Budget impasse causing trouble for downstate transit systems

CENTRALIA — With the first downstate mass transit district closing its doors over the weekend, officials with South Central Transit are asking the public to contact lawmakers and urge the release of millions in downstate transit funds.

sctSheila Niederhofer, Executive Director of South Central Transit says SCT’s situation isn’t as immediately dire as that of West Central Transit that stopped services Saturday.

Niederhofer explained that SCT has managed to stay operational through borrowing from its line of credit. But, if state payments are not received in the next month or so they will be forced to begin suspending services starting December 1st.

Buses have already stopped running in Jacksonville and dozens of others transit districts say they may close as well if they don’t receive more state money soon.

Niederhofer says public transit could end in Mt. Vernon and Centralia as part of service cuts, but the board is working on a plan that would at least allow medical transportation services to continue in the six counties in which it operates, including Clinton, Jefferson, and Marion.

Illinois Public Transit Association Chairman Andrew Johnson said downstate mass transit districts rely on state government for two-thirds of their operating budgets, which puts them at the mercy of state government.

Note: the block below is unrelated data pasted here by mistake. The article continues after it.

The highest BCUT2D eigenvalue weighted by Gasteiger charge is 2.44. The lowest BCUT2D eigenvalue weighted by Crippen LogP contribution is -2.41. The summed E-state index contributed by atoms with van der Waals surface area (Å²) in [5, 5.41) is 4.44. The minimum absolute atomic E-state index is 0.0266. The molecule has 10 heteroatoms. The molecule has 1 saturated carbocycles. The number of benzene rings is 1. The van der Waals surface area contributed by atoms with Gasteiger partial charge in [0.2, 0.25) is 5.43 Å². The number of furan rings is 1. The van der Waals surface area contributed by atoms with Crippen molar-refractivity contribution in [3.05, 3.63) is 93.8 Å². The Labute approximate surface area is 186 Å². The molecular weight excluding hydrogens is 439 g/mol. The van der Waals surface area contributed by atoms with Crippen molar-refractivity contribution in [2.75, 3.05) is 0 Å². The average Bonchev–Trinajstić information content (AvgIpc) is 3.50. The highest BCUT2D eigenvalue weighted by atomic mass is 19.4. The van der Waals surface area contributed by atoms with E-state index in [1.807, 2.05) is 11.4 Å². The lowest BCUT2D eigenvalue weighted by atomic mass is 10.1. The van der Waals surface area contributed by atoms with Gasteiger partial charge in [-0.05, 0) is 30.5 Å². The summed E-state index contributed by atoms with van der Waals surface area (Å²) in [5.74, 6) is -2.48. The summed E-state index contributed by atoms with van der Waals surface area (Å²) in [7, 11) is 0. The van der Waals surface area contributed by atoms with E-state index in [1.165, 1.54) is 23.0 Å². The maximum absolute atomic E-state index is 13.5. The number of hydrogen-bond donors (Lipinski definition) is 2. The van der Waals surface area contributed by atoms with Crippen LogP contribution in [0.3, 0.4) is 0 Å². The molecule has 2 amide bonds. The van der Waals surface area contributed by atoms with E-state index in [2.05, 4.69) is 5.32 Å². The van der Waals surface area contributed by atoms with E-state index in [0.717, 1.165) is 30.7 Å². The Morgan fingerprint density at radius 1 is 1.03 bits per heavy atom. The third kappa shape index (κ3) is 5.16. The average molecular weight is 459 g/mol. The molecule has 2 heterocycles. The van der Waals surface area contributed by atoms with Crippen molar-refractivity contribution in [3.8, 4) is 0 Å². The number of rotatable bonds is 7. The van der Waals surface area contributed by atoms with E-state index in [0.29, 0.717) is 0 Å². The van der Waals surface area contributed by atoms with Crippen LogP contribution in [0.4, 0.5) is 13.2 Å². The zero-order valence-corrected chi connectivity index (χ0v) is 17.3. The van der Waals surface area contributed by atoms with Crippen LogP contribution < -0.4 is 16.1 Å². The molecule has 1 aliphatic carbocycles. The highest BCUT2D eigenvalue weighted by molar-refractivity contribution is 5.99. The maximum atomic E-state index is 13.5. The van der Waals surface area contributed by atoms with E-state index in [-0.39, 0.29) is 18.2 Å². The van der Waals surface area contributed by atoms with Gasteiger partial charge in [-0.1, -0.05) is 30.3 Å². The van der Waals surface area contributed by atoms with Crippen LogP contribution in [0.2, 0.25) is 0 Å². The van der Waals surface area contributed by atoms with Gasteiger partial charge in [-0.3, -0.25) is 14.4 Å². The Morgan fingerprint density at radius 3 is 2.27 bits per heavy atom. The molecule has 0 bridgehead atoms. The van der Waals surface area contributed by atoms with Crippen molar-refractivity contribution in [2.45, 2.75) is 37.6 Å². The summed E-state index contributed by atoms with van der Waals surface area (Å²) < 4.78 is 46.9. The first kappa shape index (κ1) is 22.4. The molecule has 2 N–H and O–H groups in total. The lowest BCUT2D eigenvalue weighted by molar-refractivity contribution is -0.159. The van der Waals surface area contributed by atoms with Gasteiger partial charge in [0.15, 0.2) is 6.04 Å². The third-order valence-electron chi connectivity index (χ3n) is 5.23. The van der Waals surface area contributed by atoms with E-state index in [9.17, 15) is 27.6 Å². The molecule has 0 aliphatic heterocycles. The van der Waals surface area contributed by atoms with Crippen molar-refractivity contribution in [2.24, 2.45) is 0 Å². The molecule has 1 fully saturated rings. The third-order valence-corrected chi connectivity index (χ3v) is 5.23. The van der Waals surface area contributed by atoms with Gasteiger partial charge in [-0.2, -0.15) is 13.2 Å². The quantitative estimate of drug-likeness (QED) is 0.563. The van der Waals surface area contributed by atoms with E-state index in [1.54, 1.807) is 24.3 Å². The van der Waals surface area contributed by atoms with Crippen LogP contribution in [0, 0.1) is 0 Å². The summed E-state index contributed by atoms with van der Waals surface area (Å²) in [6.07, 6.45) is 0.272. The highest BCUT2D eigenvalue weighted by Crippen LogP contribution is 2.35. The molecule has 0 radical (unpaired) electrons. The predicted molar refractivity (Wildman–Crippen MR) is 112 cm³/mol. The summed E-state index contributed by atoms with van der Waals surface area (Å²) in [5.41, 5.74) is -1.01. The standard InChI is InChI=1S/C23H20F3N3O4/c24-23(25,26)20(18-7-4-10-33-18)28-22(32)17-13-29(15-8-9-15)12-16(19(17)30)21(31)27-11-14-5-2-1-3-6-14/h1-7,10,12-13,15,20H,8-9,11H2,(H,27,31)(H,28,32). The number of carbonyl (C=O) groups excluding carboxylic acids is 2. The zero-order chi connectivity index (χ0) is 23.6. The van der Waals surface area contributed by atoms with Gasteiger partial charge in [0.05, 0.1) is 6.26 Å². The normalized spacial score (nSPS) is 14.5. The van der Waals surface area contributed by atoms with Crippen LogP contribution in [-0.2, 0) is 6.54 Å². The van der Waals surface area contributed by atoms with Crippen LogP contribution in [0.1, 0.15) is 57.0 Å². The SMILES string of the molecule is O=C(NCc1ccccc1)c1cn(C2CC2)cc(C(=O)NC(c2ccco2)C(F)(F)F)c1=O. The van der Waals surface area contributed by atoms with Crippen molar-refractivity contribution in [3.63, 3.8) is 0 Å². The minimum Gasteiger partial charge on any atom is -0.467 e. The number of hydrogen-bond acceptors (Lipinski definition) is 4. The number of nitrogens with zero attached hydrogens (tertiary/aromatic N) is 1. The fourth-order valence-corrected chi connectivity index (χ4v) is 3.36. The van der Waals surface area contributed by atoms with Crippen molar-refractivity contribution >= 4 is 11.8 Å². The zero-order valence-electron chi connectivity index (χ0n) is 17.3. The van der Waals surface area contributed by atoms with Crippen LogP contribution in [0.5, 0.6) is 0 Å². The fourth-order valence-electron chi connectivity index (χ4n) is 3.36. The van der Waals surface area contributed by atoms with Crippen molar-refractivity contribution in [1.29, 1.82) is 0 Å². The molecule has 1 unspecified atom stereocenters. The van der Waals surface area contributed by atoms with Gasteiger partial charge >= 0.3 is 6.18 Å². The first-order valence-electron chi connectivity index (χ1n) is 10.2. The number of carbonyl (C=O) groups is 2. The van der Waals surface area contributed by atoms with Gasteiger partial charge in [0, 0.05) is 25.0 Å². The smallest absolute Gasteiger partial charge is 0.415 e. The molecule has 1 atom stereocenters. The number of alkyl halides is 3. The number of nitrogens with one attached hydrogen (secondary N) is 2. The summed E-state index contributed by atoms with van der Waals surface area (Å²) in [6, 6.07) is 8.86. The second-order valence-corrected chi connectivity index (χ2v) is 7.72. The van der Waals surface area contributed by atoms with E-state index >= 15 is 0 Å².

Johnson said downstate bus systems don’t have enough passengers and can’t charge high-enough fares to cover their costs.

According to Niederhofer, in the six counties in which SCT operates, they provide rides to an average of 2,000 people per day.

The state owes 53 downstate mass transit districts about $150 million. Niederhofer says SCT is owed $2.5 million and hasn’t received any payments since July 1, the beginning of their 2017 fiscal year.

The Illinois Comptroller’s office has said October and November are very lean months for tax collections. The comptroller’s office also said Illinois has a nearly $7 billion backlog of other unpaid bills.